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UAB in Antarctica
My former doctoral student, Marc Slattery, now a Professor at Ole Miss, could not believe his eyes. The giant tree-like soft coral, Gersemia antarctica, seen on the time-lapse video he had just recovered, had laid its trunk down against the substrate and rolled its polyp-laden branches in a complete circle! As thousands of tiny feeding polyps (tentacled projections) encountered the nutrient-rich muck, they engulfed organic particles, small plant-like diatoms, and tiny invertebrates. Like sheep grazing in a field, once the foraging circle was completed it was time to move on to greener pastures. The soft coral stood back up and moved across the seafloor by contracting the bulbous root-like base of its trunk. When it had moved to a new region of the seafloor, it laid itself back down, and commenced feeding again.

Soft corals don't do this. Nowhere on the planet had anyone ever before witnessed a soft coral lie down, roll around on the seafloor, then stand back up and crawl off to another foraging site. This would be akin to gazing out your window one morning into your front yard and watching your oak tree move across the street to a sunnier location in your neighbors' yard. You gotta be kidding!

So what is it about Antarctica that might have nudged the evolution of such a novel mode of feeding? Normally soft corals stand firm, providing themselves with nutrition by catching plankton or suspended organic particles floating in the water. The answer I believe lies in what has puzzled Antarctic marine ecologists for decades. There is not much plankton to catch and eat. Near McMurdo Station on the Ross Sea, where Marc made this remarkable discovery, the water is so clear of plankton most of the year that you literally can see five-hundred feet. Indeed, with the notable exception of a short soup-like summer plankton bloom (an explosion of tiny plants and animals in the water), there is not much in the way of plankton. I suspect that this giant soft coral figured out a way to raid the refrigerator, supplementing its normal mode of feeding to make up the difference.

The first time I got a close view of the huge (up to two-and-a-half feet wide) multi-armed Antarctic sea star Labidiaster annulatus I could not believe my eyes. It was stunning. Its golden serpent-like arms, over twenty in number, wiggled, some lifting themselves up in to the water, others secured tightly against the bottom of the aquarium with tiny tube-feet. The sea star looked similar to the much-feared predatory Pycnopodia helianthoides, a species I had come to know well in the subtidal coastal communities of my home state of California.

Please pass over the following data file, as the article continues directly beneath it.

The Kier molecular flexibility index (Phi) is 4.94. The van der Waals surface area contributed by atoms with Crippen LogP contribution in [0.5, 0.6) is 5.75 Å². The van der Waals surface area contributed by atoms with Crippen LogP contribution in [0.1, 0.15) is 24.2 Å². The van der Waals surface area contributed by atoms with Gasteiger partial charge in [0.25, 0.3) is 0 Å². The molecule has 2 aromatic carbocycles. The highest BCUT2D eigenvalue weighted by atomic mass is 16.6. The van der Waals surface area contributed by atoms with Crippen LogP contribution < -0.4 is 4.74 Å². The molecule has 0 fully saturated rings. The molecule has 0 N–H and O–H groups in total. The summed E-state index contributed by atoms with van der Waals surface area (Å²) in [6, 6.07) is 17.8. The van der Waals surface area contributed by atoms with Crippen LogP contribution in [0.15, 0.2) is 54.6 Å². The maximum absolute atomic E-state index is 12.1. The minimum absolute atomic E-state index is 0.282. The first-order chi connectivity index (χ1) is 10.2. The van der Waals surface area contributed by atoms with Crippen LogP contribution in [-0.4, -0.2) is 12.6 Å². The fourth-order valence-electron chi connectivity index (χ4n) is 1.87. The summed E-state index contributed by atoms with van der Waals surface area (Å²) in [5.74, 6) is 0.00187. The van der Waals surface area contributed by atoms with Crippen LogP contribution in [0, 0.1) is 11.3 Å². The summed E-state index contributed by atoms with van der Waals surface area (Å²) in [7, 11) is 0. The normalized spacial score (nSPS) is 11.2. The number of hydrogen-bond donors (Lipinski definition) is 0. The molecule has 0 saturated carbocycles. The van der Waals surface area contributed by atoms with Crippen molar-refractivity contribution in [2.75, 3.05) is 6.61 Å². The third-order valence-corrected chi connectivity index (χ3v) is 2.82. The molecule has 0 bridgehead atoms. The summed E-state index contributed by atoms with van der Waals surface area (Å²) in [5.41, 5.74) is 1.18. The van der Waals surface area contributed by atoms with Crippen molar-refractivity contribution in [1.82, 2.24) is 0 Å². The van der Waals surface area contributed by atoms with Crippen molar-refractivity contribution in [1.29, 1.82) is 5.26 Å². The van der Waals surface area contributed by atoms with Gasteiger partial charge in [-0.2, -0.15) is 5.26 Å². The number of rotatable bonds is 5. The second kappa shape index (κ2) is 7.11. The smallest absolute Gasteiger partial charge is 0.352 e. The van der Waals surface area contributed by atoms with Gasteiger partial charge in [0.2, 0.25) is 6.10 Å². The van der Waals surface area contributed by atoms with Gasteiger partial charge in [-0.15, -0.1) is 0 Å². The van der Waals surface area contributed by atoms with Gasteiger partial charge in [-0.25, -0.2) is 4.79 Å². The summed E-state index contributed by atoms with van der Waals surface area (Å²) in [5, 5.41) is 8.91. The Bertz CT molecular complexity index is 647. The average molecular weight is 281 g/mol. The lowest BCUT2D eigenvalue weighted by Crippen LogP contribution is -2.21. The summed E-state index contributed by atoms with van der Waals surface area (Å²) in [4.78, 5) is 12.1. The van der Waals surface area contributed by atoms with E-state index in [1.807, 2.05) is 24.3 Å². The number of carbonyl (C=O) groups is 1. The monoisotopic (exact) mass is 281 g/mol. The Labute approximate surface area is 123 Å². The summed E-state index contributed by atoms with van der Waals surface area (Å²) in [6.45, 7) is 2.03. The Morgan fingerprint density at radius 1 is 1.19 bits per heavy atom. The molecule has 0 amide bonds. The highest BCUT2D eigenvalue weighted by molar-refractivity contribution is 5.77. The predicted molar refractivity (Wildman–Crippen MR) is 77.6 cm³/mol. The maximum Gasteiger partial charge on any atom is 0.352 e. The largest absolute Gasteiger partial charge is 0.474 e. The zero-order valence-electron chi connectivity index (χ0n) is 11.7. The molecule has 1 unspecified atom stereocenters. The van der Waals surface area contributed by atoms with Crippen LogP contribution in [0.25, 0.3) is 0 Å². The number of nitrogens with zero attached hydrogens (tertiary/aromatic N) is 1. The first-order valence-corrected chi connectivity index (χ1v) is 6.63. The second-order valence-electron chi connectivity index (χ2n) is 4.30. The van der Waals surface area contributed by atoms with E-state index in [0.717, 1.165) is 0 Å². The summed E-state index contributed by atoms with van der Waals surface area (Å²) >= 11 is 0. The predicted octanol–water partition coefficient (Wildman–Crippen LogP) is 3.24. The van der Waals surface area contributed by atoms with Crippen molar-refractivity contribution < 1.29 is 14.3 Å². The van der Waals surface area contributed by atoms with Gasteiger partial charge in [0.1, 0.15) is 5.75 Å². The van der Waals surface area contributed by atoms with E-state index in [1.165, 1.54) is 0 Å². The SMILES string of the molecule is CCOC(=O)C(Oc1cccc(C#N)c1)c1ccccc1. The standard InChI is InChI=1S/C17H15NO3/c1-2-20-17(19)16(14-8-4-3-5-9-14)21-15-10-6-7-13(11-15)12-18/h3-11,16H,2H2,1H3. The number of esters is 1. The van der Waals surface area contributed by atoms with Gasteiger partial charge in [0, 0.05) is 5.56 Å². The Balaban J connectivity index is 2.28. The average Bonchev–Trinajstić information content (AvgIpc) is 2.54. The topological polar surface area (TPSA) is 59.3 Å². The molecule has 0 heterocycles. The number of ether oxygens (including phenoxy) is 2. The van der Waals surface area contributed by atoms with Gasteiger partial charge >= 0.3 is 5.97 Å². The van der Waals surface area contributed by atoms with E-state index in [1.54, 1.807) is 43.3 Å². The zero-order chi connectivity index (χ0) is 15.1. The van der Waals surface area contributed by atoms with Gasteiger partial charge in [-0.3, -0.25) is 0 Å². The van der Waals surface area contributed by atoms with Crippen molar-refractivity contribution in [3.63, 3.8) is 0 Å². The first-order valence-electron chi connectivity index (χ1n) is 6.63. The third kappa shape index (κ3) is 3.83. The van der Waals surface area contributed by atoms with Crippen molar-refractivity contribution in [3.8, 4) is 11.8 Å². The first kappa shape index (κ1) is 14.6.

Labidaster annulatus PSC03-108 sun star Janus 90 ft
When Pycnopodia calls everyone listens (actually smells). I have seen snails, abalone, and sea urchins flee from this roving beast. Some to escape twirl their shells violently back and forth as they run. If caught up in the arms and tube feet of this "lion of the Serengeti" they are quickly slain.

After reading about and watching Labidiaster closely in the laboratory it is clearly not a lion of the seafloor. While it may prowl about a bit now and again, rather, it seems quite content to sit still. Nonetheless, its display of several unique feeding behaviors may make it just as effective a predator as a lion. One unusual habit is for this large sea star to lay flat but lift a number of its many arms - tube-feet extended - up into the water column. It's fishing! Not for fish per se (but see below), but more likely small crustaceans that are snagged by the tube feet and carried to the mouth. There are even documented observations of krill –the abundant shrimp-like animals that are the focal point of Antarctic food webs - being captured using this novel foraging technique.

Another unique feeding habit must have thrilled scientists when first observed. Labidiaster raises it central disc up, forming an inviting cave under its body. Marine invertebrates and fish love caves. Attracted to this seeming refuge they crawl right in, ironically, to meet a gustatory fate as the sea star collapses upon them. That a sea star can catch a fish is novel indeed. That one has learned to catch krill and fish to supplement its diet of clams, snails, and sea urchins, is remarkable. Once again, Antarctica surprises.